In the matter of performing judicial duties and functions, he should always maintain his independence and should never allow himself to be swayed either by those who are near and dear to him or by those in authority over him. He should maintain cordial and affectionate relations with his colleagues and show due respect to his seniors.

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A judicial officer should be God-fearing, law-abiding, abstemious, truthful of tongue, wise in opinion, cautious and forbearing, patient and calm, blameless, untouched by greed, completely detached and balanced, faithful to his words, and meticulous in his functions.

He must not show any fear or favor to any party before him or their lawyers, both in his judgment and conduct. His conduct should be above board and should perform functions without any prejudice to anyone. He should avoid rage and should abstain from performing functions in rage.

He should be learned in the law and should have command and control over the proceedings in Court. He must be consistent in his approach and should follow precedents of Superior Courts in matters coming up before him. He should also always endeavor to decide cases expeditiously and should take all necessary measures to ensure speedy justice.

He should have effective control over the staff of his court without being rude, rough, or humiliating. A judicial officer must be punctual while taking or leaving his seat. He must be dressed in prescribed uniform and seated in a dignified manner, but not so as to look a proud man. He should avoid arrogance.

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Cases should be discussed with transparency

He must avoid hearing cases, receiving guests or his colleagues in the retiring room, besides avoiding frequent use thereof, except in urgent need. He must avoid hearing one party or his lawyer in the absence of the other except in the case of ex-parte proceedings. He must not hear those cases in which he, his near relatives, or close friends have got any interest.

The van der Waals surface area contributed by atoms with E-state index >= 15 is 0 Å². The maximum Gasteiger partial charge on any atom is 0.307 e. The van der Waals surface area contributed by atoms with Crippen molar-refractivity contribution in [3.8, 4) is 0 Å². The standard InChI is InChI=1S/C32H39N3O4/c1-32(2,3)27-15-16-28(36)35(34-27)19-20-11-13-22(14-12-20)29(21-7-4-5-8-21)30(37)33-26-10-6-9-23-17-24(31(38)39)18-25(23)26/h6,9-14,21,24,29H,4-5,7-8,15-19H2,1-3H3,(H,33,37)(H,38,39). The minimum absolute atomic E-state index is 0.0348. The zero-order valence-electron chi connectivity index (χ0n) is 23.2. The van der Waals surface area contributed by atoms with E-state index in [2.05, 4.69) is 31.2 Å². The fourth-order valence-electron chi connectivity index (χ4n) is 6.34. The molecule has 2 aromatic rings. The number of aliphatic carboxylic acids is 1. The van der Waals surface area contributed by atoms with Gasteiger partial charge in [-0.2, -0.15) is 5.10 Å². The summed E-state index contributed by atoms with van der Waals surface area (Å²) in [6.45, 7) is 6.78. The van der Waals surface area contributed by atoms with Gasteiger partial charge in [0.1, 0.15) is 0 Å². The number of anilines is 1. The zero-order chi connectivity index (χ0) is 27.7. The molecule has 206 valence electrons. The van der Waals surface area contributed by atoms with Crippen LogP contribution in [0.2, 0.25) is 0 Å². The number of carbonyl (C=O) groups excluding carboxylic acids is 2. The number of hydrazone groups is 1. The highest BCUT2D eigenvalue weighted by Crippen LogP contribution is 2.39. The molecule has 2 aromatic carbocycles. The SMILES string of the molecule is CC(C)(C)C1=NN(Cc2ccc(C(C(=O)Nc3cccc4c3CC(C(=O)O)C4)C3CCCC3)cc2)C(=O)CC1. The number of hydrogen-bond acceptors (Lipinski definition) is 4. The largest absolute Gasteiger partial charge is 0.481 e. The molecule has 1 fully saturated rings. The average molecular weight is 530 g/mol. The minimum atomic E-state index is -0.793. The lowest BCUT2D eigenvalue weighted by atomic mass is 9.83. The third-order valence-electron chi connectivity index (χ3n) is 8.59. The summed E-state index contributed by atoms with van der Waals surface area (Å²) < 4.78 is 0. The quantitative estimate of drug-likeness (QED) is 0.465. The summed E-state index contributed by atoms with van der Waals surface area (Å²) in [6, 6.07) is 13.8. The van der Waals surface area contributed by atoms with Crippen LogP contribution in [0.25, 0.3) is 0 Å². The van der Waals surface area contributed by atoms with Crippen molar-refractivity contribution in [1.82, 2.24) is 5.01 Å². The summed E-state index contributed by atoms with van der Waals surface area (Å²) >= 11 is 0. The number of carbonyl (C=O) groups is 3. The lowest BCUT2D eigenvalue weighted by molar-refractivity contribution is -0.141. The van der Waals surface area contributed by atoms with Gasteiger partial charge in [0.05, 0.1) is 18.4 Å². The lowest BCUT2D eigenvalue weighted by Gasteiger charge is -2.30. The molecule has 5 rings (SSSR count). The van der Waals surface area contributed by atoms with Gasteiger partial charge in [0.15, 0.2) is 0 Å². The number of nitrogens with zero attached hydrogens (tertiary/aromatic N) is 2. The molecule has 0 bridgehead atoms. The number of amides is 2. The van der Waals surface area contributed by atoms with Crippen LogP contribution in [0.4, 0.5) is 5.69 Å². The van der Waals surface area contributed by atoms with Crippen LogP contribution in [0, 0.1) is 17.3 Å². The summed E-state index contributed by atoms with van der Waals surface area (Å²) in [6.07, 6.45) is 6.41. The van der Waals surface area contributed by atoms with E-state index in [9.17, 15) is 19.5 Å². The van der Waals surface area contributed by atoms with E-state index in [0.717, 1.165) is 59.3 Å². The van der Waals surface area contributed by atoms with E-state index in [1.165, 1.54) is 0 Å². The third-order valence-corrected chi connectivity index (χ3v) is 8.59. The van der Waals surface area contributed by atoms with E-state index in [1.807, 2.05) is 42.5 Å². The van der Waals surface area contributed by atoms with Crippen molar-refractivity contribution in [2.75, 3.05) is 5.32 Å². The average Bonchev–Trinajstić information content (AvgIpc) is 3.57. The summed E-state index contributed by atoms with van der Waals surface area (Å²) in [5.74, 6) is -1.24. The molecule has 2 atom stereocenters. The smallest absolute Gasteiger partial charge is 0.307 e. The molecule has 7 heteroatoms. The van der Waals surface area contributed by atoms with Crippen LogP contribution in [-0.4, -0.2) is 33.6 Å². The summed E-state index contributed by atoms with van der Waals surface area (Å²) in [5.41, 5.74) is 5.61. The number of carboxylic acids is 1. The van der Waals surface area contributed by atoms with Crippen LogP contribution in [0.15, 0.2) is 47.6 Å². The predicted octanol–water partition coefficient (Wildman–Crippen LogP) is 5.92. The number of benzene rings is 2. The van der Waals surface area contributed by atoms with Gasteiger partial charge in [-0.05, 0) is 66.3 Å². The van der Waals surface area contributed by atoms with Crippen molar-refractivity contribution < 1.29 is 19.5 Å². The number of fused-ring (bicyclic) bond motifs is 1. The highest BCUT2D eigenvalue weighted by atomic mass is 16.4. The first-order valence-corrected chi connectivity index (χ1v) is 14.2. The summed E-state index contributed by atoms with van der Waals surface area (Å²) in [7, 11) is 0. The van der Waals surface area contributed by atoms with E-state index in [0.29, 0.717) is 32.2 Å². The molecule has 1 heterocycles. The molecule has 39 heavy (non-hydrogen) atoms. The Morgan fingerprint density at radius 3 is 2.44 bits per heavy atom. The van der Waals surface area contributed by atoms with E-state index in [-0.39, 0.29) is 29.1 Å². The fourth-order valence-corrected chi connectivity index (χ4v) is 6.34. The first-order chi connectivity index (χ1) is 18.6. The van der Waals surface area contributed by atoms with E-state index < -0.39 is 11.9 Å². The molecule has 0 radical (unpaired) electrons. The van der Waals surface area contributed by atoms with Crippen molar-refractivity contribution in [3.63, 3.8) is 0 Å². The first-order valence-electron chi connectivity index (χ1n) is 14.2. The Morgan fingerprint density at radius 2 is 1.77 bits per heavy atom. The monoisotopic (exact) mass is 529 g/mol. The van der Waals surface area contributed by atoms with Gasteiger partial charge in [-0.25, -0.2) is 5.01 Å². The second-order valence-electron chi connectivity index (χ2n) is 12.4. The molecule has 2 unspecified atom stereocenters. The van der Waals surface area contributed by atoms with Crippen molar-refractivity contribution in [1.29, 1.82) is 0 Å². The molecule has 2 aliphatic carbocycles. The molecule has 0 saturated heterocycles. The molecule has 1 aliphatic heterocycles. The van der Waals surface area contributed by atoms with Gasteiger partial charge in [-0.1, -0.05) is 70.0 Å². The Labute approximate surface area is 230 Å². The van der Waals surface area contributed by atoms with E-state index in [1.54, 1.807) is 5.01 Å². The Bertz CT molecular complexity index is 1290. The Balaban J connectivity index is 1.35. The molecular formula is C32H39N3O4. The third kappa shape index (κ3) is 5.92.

He should not privately communicate to any of the parties to the litigation before him. The judicial officer must avoid discussing particular cases before them unless allowed by law or when it is intended to give advice or counseling by a higher forum to a lower forum. He should not engage in any business whatsoever.

He should conduct proceedings in open court in presence of parties/their counsel and not in the chamber/retiring room which is meant for use only when absolutely necessary or when free from the court work. He should not leave the judicial work/function with any of his court officials.

He should make an endeavor as far as possible to act as “Musleh” and help the parties to resolve the dispute through amicable means acceptable to them, without leaving any impression of siding with anyone.

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He should give the greatest importance to reasoning and arguments in order to unearth the truth. He should not get annoyed with the arguments of the parties and must exhibit, patience and perseverance in scanning the matter coming up for adjudication before him.

Before assumption of charge and on appointment as a Judicial Officer he shall make an oath in the form as prescribed by the Lahore High Court before the person so designated for the purpose (Form attached). He should also file a statement/declaration of his assets and of his/her dependents.

One should never forget that he/she is accountable to God Almighty in the end.

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The prime duty of a judge

In Pakistan, we have a Supreme Court of Pakistan and four Provincial High Courts i.e. Lahore High Court, Peshawar High Court, Baluchistan High Court, and the Sindh High Court along with one Federal High Court i.e. the Islamabad High Court. A complete code of conduct has also been designed for the Judges of the Superior Judiciary i.e. the Judges of the High Courts and the Supreme Court of Pakistan.

On the 2nd of September 2009, a notification was issued by the Supreme Judicial Council in the exercise of powers conferred by Article 209 (8) of the Constitution of the Islamic Republic of Pakistan 1973 the Supreme Judicial Council in its meeting held on the 8th of August 2009 approved the addition of a new Article No XI in the Code of Conduct for Judges of the Supreme Court and High Courts and in its meeting on 29th August 2009 decided to publish the full text of amended Code of Conduct in the Gazette of Pakistan for information of all concerned as under:-

Code of Conduct for Judges of the Supreme Court and High Courts (Framed by the Supreme Judicial Council under Article 128 (4) of the 1962 Constitution as amended up to date under Article 209 (8) of the Constitution of Islamic Republic of Pakistan 1973).

The prime duty of a Judge as an individual is to present before the public an image of justice of the nation. As a member of his court, that duty is brought within the disciplines appropriate to a corporate body.